Furthermore, virtual engagement with children and families has often been used alongside face to face visits and, in some cases, this has resulted in greater levels of contact between children, young people, parents, and carers – and improved engagement from some young people, the children’s minister added.
The government has always been clear that these temporary amendments will remain in place only for so long as they are needed. However, while the overwhelming majority of these regulations will expire as planned on 25 September, the government believes that there may be circumstances in which some services continue to face specific and exceptional challenges into the autumn. As more children are seen by schools, and social distancing eases further and hitherto hidden harms come to light, we must be prepared for the potential additional demands that may still be placed on services.
“I am therefore minded, subject to consultation, to extend a very small number of temporary changes for a further period,” said Ms Ford.
These regulations would be in relation to the following areas:
In order to become a foster carer or adoptive parent, a medical report from a GP is required. As restrictions are eased and schools return, there may be more children needing care, and therefore there will be a higher need for potential adopters and foster carers. As the NHS still faces significant challenges, the amendments that allow more time for GPs and other health professionals to provide information to support the process of approving much needed potential adopters and foster carers will be extended.
Essential services, such as social worker visits, should be operating during any local lockdowns, and in cases where households are being required to self-isolate due to a case, or suspected case, of coronavirus, or contact with someone who has tested positive for coronavirus, in line with medical advice from the NHS test and trace service. It may therefore be appropriate to continue to enable visits in these situations to happen virtually while in all other situations face to face visits should take place.
Ofsted inspections have not taken place since March so Ofsted will need a period of catch-up before it can resume normal service. As announced last week, Ofsted are planning to carry out a phased return to routine inspections. This will include risk-based assurance visits to children’s social care settings, based on the previous inspection judgement, the amount of time since a setting was last inspected and other information Ofsted hold about the setting. These assurance visits will occur between September 2020 and March 2021. At this point full graded inspections will recommence. The government is therefore recommending that the suspension of the existing frequency regulation for Ofsted inspections be extended until 31 March 2021, to allow Ofsted to provide the most assurance, to the sector and the wider public, about the safety and care of children.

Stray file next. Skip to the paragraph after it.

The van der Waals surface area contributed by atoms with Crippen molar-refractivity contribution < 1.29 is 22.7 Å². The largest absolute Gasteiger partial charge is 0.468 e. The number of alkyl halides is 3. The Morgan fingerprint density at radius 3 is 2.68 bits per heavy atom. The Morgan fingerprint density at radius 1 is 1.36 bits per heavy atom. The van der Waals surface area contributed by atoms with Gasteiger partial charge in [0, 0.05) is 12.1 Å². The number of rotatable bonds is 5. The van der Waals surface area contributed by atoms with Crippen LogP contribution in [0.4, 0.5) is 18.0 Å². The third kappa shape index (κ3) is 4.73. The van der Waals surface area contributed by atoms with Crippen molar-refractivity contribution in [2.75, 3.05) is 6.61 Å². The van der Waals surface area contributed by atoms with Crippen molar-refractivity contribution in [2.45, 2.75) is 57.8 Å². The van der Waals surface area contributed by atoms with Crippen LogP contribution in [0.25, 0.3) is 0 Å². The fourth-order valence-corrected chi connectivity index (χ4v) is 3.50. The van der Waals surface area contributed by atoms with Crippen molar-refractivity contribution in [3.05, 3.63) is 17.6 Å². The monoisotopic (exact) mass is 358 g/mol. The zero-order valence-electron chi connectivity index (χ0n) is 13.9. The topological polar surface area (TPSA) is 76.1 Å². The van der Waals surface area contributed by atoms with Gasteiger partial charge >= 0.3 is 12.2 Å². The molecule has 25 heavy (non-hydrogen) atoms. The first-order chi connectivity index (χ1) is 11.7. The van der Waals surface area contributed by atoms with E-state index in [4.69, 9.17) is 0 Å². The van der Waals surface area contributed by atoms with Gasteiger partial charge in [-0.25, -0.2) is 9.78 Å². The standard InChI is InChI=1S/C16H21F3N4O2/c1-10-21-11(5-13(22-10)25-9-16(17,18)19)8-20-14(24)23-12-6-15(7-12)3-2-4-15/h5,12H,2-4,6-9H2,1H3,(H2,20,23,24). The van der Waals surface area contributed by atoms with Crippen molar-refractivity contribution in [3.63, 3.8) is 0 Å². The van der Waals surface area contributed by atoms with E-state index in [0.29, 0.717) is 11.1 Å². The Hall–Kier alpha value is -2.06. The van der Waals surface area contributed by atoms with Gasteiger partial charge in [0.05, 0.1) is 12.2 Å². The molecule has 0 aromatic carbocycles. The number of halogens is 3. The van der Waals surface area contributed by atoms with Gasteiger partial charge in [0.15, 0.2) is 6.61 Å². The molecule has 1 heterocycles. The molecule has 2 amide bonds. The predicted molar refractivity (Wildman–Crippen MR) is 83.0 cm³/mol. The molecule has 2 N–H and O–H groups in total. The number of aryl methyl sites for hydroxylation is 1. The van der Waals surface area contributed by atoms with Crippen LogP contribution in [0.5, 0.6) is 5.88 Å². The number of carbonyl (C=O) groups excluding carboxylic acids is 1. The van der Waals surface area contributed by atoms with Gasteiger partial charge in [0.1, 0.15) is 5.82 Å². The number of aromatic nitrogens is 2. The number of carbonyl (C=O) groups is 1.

A short consultation will launch later this week to inform final decisions and should a new Statutory Instrument be proposed to extend any flexibility beyond 25 September 2020, Parliament will be provided with the customary 21 days opportunity to scrutinise the regulations before they come into force, Ms Ford explained.
As inspections resume, Ofsted will want to be assured that any flexibilities have been used in the best interests of children, following careful risk assessment and with clear records of decisions made by local authorities and providers. As such, local authorities and providers must maintain a focus on child-centred practice and continue to record their decisions and ensure that these records are available for Ofsted. Inspectors will want to see the best possible practice for children.
“Throughout this pandemic, social workers, charities, and others working to support our most vulnerable children and families have worked tirelessly to ensure that they continue to receive the support they need. I would like to place on record my personal gratitude, and that of the whole government, for everything they have done and continue to do. I would also like to acknowledge the extremely difficult circumstances many children and families have faced during this pandemic,” said Ms Ford.
“Protecting vulnerable children remains our top priority, as it does for local authorities and children’s social care providers across the country. As the country begins to return to a more normal way of life, it is absolutely right that this also applies to children’s social care,” she concluded.